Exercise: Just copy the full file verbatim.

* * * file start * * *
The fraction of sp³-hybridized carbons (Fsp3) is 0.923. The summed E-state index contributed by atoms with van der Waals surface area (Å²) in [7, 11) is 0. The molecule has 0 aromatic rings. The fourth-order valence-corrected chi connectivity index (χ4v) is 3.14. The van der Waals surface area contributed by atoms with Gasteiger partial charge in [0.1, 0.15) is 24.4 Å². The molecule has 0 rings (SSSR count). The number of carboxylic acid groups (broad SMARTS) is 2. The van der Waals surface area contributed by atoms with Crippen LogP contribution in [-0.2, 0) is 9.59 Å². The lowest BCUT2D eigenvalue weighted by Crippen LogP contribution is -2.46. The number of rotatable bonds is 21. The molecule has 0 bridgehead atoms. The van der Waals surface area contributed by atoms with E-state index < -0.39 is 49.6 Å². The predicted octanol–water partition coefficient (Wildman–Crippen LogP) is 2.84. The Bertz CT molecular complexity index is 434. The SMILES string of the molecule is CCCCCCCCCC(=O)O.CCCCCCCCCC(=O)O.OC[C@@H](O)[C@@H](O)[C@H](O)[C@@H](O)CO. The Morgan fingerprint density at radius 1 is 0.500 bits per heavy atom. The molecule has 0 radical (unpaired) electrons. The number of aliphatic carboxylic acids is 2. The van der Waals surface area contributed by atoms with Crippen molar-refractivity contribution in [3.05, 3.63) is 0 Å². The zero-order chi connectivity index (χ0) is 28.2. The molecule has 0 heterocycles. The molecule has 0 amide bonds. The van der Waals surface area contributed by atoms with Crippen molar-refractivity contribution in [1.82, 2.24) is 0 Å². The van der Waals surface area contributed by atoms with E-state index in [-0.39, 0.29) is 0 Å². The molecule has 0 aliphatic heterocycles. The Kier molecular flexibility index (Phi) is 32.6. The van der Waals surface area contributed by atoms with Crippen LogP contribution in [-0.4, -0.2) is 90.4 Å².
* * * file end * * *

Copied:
The fraction of sp³-hybridized carbons (Fsp3) is 0.923. The summed E-state index contributed by atoms with van der Waals surface area (Å²) in [7, 11) is 0. The molecule has 0 aromatic rings. The fourth-order valence-corrected chi connectivity index (χ4v) is 3.14. The van der Waals surface area contributed by atoms with Gasteiger partial charge in [0.1, 0.15) is 24.4 Å². The molecule has 0 rings (SSSR count). The number of carboxylic acid groups (broad SMARTS) is 2. The van der Waals surface area contributed by atoms with Crippen LogP contribution in [-0.2, 0) is 9.59 Å². The lowest BCUT2D eigenvalue weighted by Crippen LogP contribution is -2.46. The number of rotatable bonds is 21. The molecule has 0 bridgehead atoms. The van der Waals surface area contributed by atoms with E-state index < -0.39 is 49.6 Å². The predicted octanol–water partition coefficient (Wildman–Crippen LogP) is 2.84. The Bertz CT molecular complexity index is 434. The SMILES string of the molecule is CCCCCCCCCC(=O)O.CCCCCCCCCC(=O)O.OC[C@@H](O)[C@@H](O)[C@H](O)[C@@H](O)CO. The Morgan fingerprint density at radius 1 is 0.500 bits per heavy atom. The molecule has 0 radical (unpaired) electrons. The number of aliphatic carboxylic acids is 2. The van der Waals surface area contributed by atoms with Crippen molar-refractivity contribution in [3.05, 3.63) is 0 Å². The zero-order chi connectivity index (χ0) is 28.2. The molecule has 0 heterocycles. The molecule has 0 amide bonds. The van der Waals surface area contributed by atoms with Crippen molar-refractivity contribution in [1.82, 2.24) is 0 Å². The van der Waals surface area contributed by atoms with E-state index in [-0.39, 0.29) is 0 Å². The molecule has 0 aliphatic heterocycles. The Kier molecular flexibility index (Phi) is 32.6. The van der Waals surface area contributed by atoms with Crippen LogP contribution in [-0.4, -0.2) is 90.4 Å².